Millinocket is rich in American history, but unfortunately, this history, its arts and culture may erode in the progress and passage of time. If asked, how many high school students would know that a ship called the USS Millinocket was torpedoed and sunk in 1942, or of the 10,000 year tribal history of the original inhabitants. There is so much of Millinocket’s history that needs to be preserved and displayed for all to see and enjoy. Millinocket, an Indian name for “the land of many islands”, built by the Stonemasons, once home to our nations largest paper industries is currently in need of help in preserving its historic past. The goal of the Historical Society is to present a visual history to those that venture north, for those of us that are curious by nature, and most importantly educating the adults of tomorrow.
Since founded in 1979, the Historical Society’s mission has been to preserve, maintain and display the chronicles, culture and gathered past of those that came before us.
Preserving Millinocket’s heritage, one story at a time
Our new home will offer greater room for these artifacts as well as the ones currently on display. We are very anxious and excited to begin construction and to start moving into our new location. This will also allow us to start increasing our museum hours for our patrons and to hold more activities for our town.
Challenge: Raise the necessary capital to initiate project.
*On December 1st 2007 the Town of Millinocket purchased 80 Central Street and began the groundwork of what will become the future home of the Historical Society Museum.
Solution: Through various grants and fundraising efforts, the Historical Society can secure additional resources to complete the museum and attract those that would undertake stewardship of this community pillar.
Project Goals & Milestones
80 Central Street is a unique and modern building, offering many possible options for renovation. This location presents a magnet for the downtown area, and will stimulate surrounding businesses year round. Upon completion, the initial visual appeal that draws the visitor’s attention will be the focal point of the long front porch.
This New England style entrance represents a place to reflect and is a compelling invitation to visitors. The main room on the first floor will serve many functions and will allow access to three “Theme Rooms” and a restroom. Toward the back wall, will be a secondary exit that will also serve as a handicap ramp.
Once inside, visitors may sign the museums registry and become a living part of Millinocket’s rich history. The Historical Society’s dedicated directors will combine their talent with Millinocket’s historical artifacts and create an entertaining and learning experience for all visitors. The advantages offered by the large open rooms on both floors will include:
a. Versatile placement of the glass showcases used to display smaller items
b. Walking space needed to place larger floor bound items that visitors enjoy inspecting more closely
c. Revolving exhibits
d. Facilities and wall space necessary to run a projector and display Millinocket’s history in motion picture form
e. Large open spaces will continue to allow the Millinocket Historical Society to adapt to ever changing exhibits, contributions, and visitor traffic.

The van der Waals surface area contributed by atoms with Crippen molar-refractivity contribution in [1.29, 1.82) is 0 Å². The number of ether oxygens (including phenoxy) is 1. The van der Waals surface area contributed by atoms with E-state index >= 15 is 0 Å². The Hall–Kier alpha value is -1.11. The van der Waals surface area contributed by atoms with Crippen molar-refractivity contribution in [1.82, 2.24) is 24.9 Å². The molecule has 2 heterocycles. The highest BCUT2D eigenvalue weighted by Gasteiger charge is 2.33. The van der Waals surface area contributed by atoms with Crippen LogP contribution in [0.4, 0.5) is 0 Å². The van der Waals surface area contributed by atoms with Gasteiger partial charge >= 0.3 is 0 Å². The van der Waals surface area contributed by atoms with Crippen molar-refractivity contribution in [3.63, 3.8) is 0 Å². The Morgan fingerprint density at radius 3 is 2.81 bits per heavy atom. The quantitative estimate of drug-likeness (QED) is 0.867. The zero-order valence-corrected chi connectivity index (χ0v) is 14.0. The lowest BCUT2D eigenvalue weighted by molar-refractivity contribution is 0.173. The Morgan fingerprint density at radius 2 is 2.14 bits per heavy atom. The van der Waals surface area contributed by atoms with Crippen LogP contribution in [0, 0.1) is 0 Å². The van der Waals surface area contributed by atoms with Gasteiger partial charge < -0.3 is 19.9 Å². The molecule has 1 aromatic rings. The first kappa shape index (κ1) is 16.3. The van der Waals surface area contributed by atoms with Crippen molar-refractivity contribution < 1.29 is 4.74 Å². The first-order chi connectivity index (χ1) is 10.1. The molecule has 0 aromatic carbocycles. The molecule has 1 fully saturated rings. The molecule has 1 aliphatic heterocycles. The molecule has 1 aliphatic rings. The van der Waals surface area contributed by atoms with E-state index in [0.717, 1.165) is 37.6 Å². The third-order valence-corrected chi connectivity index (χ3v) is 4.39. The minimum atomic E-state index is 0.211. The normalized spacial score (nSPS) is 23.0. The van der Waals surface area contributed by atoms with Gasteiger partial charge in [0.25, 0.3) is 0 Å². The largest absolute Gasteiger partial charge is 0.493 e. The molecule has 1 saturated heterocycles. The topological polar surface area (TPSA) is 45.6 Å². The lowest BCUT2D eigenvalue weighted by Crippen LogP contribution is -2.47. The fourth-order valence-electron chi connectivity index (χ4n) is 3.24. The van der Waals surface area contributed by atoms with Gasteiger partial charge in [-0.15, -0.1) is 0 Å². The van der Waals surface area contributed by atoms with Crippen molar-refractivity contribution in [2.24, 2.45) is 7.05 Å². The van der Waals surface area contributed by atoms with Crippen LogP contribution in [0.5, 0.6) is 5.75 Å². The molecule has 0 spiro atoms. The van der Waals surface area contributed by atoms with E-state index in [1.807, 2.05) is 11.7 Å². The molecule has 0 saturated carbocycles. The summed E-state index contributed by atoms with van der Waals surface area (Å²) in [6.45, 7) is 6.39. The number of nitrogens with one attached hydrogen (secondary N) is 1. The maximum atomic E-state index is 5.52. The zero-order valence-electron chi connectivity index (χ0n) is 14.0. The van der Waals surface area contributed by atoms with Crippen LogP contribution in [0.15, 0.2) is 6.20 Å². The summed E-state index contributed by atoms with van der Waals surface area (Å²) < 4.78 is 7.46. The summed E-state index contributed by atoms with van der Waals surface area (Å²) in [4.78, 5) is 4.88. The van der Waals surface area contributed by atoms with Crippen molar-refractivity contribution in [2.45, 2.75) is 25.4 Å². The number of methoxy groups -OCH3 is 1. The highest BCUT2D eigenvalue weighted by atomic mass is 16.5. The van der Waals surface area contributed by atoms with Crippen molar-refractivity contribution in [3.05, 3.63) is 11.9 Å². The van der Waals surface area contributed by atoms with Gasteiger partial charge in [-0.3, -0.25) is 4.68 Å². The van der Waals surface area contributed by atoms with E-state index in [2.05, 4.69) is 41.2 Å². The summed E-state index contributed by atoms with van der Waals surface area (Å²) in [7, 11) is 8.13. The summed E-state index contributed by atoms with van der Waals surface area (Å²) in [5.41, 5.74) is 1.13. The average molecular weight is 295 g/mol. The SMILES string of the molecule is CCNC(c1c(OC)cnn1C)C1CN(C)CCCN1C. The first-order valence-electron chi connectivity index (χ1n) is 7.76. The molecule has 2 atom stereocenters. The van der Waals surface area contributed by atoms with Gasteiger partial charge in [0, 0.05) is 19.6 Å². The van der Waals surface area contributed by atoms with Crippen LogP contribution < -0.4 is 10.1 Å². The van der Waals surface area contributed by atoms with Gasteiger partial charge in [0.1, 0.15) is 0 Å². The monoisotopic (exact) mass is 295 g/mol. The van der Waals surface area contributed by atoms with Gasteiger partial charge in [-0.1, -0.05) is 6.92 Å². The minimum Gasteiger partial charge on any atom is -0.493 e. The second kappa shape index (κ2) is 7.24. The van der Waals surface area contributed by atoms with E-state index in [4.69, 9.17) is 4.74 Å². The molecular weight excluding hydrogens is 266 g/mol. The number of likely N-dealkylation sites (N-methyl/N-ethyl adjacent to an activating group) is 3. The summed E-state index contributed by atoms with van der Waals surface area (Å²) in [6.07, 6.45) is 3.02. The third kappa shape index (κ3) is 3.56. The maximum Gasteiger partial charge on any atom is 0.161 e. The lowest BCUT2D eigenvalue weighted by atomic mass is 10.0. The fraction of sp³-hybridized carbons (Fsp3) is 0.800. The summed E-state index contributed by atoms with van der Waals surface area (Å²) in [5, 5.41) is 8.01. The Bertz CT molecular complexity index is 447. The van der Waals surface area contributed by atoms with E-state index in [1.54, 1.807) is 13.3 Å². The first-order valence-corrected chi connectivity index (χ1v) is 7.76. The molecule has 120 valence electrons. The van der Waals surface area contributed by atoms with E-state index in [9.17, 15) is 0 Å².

Away from the main front entrance and at the rear of the building, will be the staff’s office entrance. In this area staff and working members will have private access to office space, computer, kitchen facilities and stairs down to the basement/meeting room.
Having multiple rooms that can follow a particular theme, adds a great deal of adventure to the visitor’s experience. For example, walking into a re-created classroom generated from 1950’s memorabilia will offer a vision of an educational era gone by.
Theme room displays will focus on, but are not limited to:
To summarize, the renovation of 80 Central Street into a museum will represent a giant step forward for the community. The location guarantees brisk visitor traffic, which will play an important role in the Millinocket Historical Society’s need to become economically independent. Because the Society maintains an enormous volunteer base, its needs are as simple as heat, lights and a roof over their heads. Any surplus can be directly applied to preservation of the inventory and showcasing the artifacts so they may share them with the public.
Over a century ago, a handful of brave, adventurous individuals set out to build the Great Northern Paper Company here in Millinocket. The Paper industry later became the State of Maine’s largest employer and Great Northern Paper, with more than ten million acres of land and a 19 dam hydro-electric system, became the largest paper company of it’s kind in the state, in the country and in fact, in the world.
The Millinocket Historical Society has the pleasure and the responsibility of caring for and displaying the rich personal and industrial history of a small town that became the focal point of the largest paper company of it’s kind.
The Great Northern Paper Company was once the largest independent landowner in the State of Maine, and the biggest paper mill in the world. GNP’s holdings up until 1970 were in excess of 2.1 million acres and were as big an industry as the ship builders down stream
With the help of generous donations, a dedicated volunteer base and the efforts of our community minded elected representatives; the completed renovation of 80 Central Street will allow the Historical Society to share Millinocket’s colorful history with the world.